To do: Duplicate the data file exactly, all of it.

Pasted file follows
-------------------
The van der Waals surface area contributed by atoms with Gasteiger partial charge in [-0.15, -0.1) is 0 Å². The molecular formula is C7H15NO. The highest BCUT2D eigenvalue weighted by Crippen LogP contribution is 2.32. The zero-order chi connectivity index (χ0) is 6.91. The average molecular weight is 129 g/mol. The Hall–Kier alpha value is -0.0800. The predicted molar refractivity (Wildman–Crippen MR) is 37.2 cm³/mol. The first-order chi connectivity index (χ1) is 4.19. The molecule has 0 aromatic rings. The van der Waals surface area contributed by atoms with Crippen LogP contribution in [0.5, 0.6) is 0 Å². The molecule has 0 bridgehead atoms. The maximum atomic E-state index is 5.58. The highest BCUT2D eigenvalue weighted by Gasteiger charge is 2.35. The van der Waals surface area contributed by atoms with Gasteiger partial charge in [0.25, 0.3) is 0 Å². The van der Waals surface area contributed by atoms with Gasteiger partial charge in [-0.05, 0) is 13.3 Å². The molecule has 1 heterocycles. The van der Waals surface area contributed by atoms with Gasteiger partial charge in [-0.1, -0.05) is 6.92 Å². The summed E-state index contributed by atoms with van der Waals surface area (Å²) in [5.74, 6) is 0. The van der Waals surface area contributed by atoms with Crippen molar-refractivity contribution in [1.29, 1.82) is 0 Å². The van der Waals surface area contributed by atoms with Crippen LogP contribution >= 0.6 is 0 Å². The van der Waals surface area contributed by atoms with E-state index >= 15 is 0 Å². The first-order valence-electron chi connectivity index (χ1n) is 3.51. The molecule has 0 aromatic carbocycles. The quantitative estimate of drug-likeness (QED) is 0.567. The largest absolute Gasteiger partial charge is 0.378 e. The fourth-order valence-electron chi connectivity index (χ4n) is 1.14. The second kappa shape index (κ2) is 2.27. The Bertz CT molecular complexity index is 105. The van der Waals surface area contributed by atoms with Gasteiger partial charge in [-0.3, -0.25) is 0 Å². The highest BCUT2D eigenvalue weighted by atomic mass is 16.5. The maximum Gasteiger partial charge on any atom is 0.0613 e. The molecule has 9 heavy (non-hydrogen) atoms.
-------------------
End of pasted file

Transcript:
The van der Waals surface area contributed by atoms with Gasteiger partial charge in [-0.15, -0.1) is 0 Å². The molecular formula is C7H15NO. The highest BCUT2D eigenvalue weighted by Crippen LogP contribution is 2.32. The zero-order chi connectivity index (χ0) is 6.91. The average molecular weight is 129 g/mol. The Hall–Kier alpha value is -0.0800. The predicted molar refractivity (Wildman–Crippen MR) is 37.2 cm³/mol. The first-order chi connectivity index (χ1) is 4.19. The molecule has 0 aromatic rings. The van der Waals surface area contributed by atoms with Crippen LogP contribution in [0.5, 0.6) is 0 Å². The molecule has 0 bridgehead atoms. The maximum atomic E-state index is 5.58. The highest BCUT2D eigenvalue weighted by Gasteiger charge is 2.35. The van der Waals surface area contributed by atoms with Gasteiger partial charge in [0.25, 0.3) is 0 Å². The van der Waals surface area contributed by atoms with Gasteiger partial charge in [-0.05, 0) is 13.3 Å². The molecule has 1 heterocycles. The van der Waals surface area contributed by atoms with Gasteiger partial charge in [-0.1, -0.05) is 6.92 Å². The summed E-state index contributed by atoms with van der Waals surface area (Å²) in [5.74, 6) is 0. The van der Waals surface area contributed by atoms with Crippen molar-refractivity contribution in [1.29, 1.82) is 0 Å². The van der Waals surface area contributed by atoms with Crippen LogP contribution >= 0.6 is 0 Å². The van der Waals surface area contributed by atoms with E-state index >= 15 is 0 Å². The first-order valence-electron chi connectivity index (χ1n) is 3.51. The molecule has 0 aromatic carbocycles. The quantitative estimate of drug-likeness (QED) is 0.567. The largest absolute Gasteiger partial charge is 0.378 e. The fourth-order valence-electron chi connectivity index (χ4n) is 1.14. The second kappa shape index (κ2) is 2.27. The Bertz CT molecular complexity index is 105. The van der Waals surface area contributed by atoms with Gasteiger partial charge in [-0.3, -0.25) is 0 Å². The highest BCUT2D eigenvalue weighted by atomic mass is 16.5. The maximum Gasteiger partial charge on any atom is 0.0613 e. The molecule has 9 heavy (non-hydrogen) atoms.